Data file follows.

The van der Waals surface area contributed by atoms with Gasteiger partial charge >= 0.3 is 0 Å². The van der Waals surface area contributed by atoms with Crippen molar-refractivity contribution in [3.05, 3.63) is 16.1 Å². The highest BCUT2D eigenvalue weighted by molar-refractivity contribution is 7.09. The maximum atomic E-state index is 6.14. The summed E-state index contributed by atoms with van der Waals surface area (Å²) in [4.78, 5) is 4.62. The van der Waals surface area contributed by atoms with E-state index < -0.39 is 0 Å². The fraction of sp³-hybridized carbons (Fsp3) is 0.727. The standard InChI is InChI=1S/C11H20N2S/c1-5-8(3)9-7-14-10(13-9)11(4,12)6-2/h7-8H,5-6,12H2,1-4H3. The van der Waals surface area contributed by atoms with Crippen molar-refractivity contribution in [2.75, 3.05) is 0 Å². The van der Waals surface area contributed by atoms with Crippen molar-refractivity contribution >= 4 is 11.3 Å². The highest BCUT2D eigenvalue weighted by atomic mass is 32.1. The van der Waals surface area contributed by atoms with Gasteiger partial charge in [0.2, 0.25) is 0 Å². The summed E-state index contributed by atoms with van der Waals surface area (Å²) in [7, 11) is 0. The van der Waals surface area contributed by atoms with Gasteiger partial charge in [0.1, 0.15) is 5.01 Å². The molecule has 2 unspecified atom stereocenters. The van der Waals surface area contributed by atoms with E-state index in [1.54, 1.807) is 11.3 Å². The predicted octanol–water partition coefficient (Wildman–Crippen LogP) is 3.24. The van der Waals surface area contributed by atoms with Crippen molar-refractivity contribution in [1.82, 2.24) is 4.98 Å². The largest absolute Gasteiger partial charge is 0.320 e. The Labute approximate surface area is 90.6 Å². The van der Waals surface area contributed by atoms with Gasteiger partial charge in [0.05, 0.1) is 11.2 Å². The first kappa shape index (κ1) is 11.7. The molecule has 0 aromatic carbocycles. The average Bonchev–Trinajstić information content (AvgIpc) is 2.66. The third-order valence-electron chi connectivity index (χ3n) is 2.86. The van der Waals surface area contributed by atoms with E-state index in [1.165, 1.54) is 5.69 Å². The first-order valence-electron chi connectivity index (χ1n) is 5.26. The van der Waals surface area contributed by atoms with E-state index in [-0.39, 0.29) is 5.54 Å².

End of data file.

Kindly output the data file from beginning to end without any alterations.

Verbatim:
The van der Waals surface area contributed by atoms with Gasteiger partial charge >= 0.3 is 0 Å². The van der Waals surface area contributed by atoms with Crippen molar-refractivity contribution in [3.05, 3.63) is 16.1 Å². The highest BCUT2D eigenvalue weighted by molar-refractivity contribution is 7.09. The maximum atomic E-state index is 6.14. The summed E-state index contributed by atoms with van der Waals surface area (Å²) in [4.78, 5) is 4.62. The van der Waals surface area contributed by atoms with E-state index < -0.39 is 0 Å². The fraction of sp³-hybridized carbons (Fsp3) is 0.727. The standard InChI is InChI=1S/C11H20N2S/c1-5-8(3)9-7-14-10(13-9)11(4,12)6-2/h7-8H,5-6,12H2,1-4H3. The van der Waals surface area contributed by atoms with Crippen molar-refractivity contribution in [2.75, 3.05) is 0 Å². The van der Waals surface area contributed by atoms with Crippen molar-refractivity contribution >= 4 is 11.3 Å². The highest BCUT2D eigenvalue weighted by atomic mass is 32.1. The van der Waals surface area contributed by atoms with Gasteiger partial charge in [0.2, 0.25) is 0 Å². The summed E-state index contributed by atoms with van der Waals surface area (Å²) in [7, 11) is 0. The van der Waals surface area contributed by atoms with Gasteiger partial charge in [0.1, 0.15) is 5.01 Å². The molecule has 2 unspecified atom stereocenters. The van der Waals surface area contributed by atoms with E-state index in [1.54, 1.807) is 11.3 Å². The predicted octanol–water partition coefficient (Wildman–Crippen LogP) is 3.24. The van der Waals surface area contributed by atoms with Crippen molar-refractivity contribution in [1.82, 2.24) is 4.98 Å². The largest absolute Gasteiger partial charge is 0.320 e. The Labute approximate surface area is 90.6 Å². The van der Waals surface area contributed by atoms with Gasteiger partial charge in [0.05, 0.1) is 11.2 Å². The first kappa shape index (κ1) is 11.7. The molecule has 0 aromatic carbocycles. The average Bonchev–Trinajstić information content (AvgIpc) is 2.66. The third-order valence-electron chi connectivity index (χ3n) is 2.86. The van der Waals surface area contributed by atoms with E-state index in [1.165, 1.54) is 5.69 Å². The first-order valence-electron chi connectivity index (χ1n) is 5.26. The van der Waals surface area contributed by atoms with E-state index in [-0.39, 0.29) is 5.54 Å².